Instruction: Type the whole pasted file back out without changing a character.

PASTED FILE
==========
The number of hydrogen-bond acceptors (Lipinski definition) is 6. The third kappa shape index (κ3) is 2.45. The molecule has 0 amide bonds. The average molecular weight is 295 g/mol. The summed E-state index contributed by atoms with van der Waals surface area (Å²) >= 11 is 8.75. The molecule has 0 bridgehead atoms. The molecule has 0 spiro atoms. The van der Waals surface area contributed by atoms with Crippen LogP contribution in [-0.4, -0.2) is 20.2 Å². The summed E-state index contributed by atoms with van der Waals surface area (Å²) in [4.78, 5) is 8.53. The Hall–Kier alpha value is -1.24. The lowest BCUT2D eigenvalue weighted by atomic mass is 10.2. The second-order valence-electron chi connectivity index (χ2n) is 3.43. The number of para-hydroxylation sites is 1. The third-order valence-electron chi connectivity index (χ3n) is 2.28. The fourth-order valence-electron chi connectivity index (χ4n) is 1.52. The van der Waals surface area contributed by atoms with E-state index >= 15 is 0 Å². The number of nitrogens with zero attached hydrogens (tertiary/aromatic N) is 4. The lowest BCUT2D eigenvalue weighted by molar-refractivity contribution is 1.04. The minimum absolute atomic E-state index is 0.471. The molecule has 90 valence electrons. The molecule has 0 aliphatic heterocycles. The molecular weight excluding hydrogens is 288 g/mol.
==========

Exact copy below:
The number of hydrogen-bond acceptors (Lipinski definition) is 6. The third kappa shape index (κ3) is 2.45. The molecule has 0 amide bonds. The average molecular weight is 295 g/mol. The summed E-state index contributed by atoms with van der Waals surface area (Å²) >= 11 is 8.75. The molecule has 0 bridgehead atoms. The molecule has 0 spiro atoms. The van der Waals surface area contributed by atoms with Crippen LogP contribution in [-0.4, -0.2) is 20.2 Å². The summed E-state index contributed by atoms with van der Waals surface area (Å²) in [4.78, 5) is 8.53. The Hall–Kier alpha value is -1.24. The lowest BCUT2D eigenvalue weighted by atomic mass is 10.2. The second-order valence-electron chi connectivity index (χ2n) is 3.43. The number of para-hydroxylation sites is 1. The third-order valence-electron chi connectivity index (χ3n) is 2.28. The fourth-order valence-electron chi connectivity index (χ4n) is 1.52. The van der Waals surface area contributed by atoms with E-state index >= 15 is 0 Å². The number of nitrogens with zero attached hydrogens (tertiary/aromatic N) is 4. The lowest BCUT2D eigenvalue weighted by molar-refractivity contribution is 1.04. The minimum absolute atomic E-state index is 0.471. The molecule has 90 valence electrons. The molecule has 0 aliphatic heterocycles. The molecular weight excluding hydrogens is 288 g/mol.